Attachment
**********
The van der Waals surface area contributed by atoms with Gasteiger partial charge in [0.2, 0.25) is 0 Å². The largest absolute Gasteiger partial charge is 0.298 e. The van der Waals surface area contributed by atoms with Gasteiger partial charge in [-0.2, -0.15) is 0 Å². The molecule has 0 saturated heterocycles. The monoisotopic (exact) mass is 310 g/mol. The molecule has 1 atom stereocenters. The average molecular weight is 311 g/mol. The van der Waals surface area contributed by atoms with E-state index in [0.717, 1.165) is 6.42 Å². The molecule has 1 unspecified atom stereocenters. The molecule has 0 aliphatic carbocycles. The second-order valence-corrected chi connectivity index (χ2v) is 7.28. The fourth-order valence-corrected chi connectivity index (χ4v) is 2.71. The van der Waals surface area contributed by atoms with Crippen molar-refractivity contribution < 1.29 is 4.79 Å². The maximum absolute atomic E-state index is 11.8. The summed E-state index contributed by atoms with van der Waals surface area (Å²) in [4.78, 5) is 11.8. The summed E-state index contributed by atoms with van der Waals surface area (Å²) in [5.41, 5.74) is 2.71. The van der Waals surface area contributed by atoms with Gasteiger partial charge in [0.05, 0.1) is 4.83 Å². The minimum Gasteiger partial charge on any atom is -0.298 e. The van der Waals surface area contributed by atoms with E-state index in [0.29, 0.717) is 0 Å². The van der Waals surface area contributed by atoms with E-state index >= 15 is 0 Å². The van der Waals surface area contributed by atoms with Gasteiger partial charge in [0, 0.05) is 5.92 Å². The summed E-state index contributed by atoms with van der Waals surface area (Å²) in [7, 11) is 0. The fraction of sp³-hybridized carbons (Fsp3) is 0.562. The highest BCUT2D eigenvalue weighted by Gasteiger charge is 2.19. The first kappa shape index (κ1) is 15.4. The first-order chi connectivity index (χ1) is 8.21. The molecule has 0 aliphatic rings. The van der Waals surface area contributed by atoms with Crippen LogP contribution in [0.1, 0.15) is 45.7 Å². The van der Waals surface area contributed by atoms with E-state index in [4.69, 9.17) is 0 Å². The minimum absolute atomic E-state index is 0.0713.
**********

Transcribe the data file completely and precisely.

The van der Waals surface area contributed by atoms with Gasteiger partial charge in [0.2, 0.25) is 0 Å². The largest absolute Gasteiger partial charge is 0.298 e. The van der Waals surface area contributed by atoms with Gasteiger partial charge in [-0.2, -0.15) is 0 Å². The molecule has 0 saturated heterocycles. The monoisotopic (exact) mass is 310 g/mol. The molecule has 1 atom stereocenters. The average molecular weight is 311 g/mol. The van der Waals surface area contributed by atoms with E-state index in [0.717, 1.165) is 6.42 Å². The molecule has 1 unspecified atom stereocenters. The molecule has 0 aliphatic carbocycles. The second-order valence-corrected chi connectivity index (χ2v) is 7.28. The fourth-order valence-corrected chi connectivity index (χ4v) is 2.71. The van der Waals surface area contributed by atoms with Crippen molar-refractivity contribution < 1.29 is 4.79 Å². The maximum absolute atomic E-state index is 11.8. The summed E-state index contributed by atoms with van der Waals surface area (Å²) in [4.78, 5) is 11.8. The summed E-state index contributed by atoms with van der Waals surface area (Å²) in [5.41, 5.74) is 2.71. The van der Waals surface area contributed by atoms with Gasteiger partial charge in [0.05, 0.1) is 4.83 Å². The minimum Gasteiger partial charge on any atom is -0.298 e. The van der Waals surface area contributed by atoms with E-state index in [0.29, 0.717) is 0 Å². The van der Waals surface area contributed by atoms with E-state index >= 15 is 0 Å². The van der Waals surface area contributed by atoms with Gasteiger partial charge in [0, 0.05) is 5.92 Å². The summed E-state index contributed by atoms with van der Waals surface area (Å²) in [7, 11) is 0. The fraction of sp³-hybridized carbons (Fsp3) is 0.562. The highest BCUT2D eigenvalue weighted by Gasteiger charge is 2.19. The first kappa shape index (κ1) is 15.4. The first-order chi connectivity index (χ1) is 8.21. The molecule has 0 aliphatic rings. The van der Waals surface area contributed by atoms with Crippen LogP contribution in [0.1, 0.15) is 45.7 Å². The van der Waals surface area contributed by atoms with E-state index in [4.69, 9.17) is 0 Å². The minimum absolute atomic E-state index is 0.0713.